The City of Chicago is broadening the scope of two tax laws to make more money from your leisure activities. According to the Chicago Tribune, the city’s Department of Finance is expanding two existing recreation taxes to include digital music downloads and movie rentals within their remit.

As of September 1, 2015 Chicagoans will pay a 9% tax for streaming services. “The amusement tax applies to charges paid for the privilege to witness, view or participate in an amusement,” the city’s amended ruling reads. “This includes not only charges paid for the privilege to witness, view or participate in amusements in person but also charges paid for the privilege to witness, view or participate in amusements that are delivered electronically.”

This is a combined result of two pre-existing taxes - the city amusement tax and the city personal property lease transaction tax - being moderated to incorporate Cloud activity. Silver-lining is that you won’t get stung for pre-owned music and movies in iTunes. It’s streaming content that’s being targeted. Companies offering the services will present customers with a bill for those additional costs, netting a total of approximately $12 million a year for the city.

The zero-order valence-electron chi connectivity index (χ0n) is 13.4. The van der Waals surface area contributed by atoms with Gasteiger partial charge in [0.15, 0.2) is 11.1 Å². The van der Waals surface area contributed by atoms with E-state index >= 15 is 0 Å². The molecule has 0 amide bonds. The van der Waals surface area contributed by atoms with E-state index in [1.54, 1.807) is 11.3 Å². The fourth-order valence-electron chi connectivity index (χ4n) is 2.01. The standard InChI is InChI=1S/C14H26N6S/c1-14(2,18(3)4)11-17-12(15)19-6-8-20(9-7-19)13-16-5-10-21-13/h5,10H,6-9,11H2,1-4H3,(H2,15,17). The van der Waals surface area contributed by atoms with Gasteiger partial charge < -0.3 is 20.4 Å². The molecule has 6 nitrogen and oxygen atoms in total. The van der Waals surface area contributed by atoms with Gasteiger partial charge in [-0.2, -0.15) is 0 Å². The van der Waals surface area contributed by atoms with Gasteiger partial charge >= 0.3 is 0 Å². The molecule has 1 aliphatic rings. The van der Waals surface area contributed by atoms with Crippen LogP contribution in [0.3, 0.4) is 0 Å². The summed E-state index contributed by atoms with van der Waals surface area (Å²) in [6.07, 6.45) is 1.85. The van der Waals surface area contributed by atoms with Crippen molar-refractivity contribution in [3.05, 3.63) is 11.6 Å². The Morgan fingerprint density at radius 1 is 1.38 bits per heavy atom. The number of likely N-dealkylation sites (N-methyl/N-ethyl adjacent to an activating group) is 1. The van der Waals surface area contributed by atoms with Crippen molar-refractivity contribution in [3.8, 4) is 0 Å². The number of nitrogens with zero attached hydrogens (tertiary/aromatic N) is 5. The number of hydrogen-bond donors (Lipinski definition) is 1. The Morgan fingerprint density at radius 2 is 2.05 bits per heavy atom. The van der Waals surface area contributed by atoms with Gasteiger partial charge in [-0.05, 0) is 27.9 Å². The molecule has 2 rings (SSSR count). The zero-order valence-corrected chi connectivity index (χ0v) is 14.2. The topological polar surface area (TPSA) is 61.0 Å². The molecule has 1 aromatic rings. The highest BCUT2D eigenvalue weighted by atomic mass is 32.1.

And if all goes without a hitch this “cloud tax” is expected to roll out nationwide. According to a Netflix spokesperson Chicago is the first city to score a piece of the lucrative streaming pie, paving the way for other authorities to attempt the same in the near future.

Before you click off elsewhere in a haze of despondency, let’s conclude on an uplifting note: record and video stores could make a comeback.


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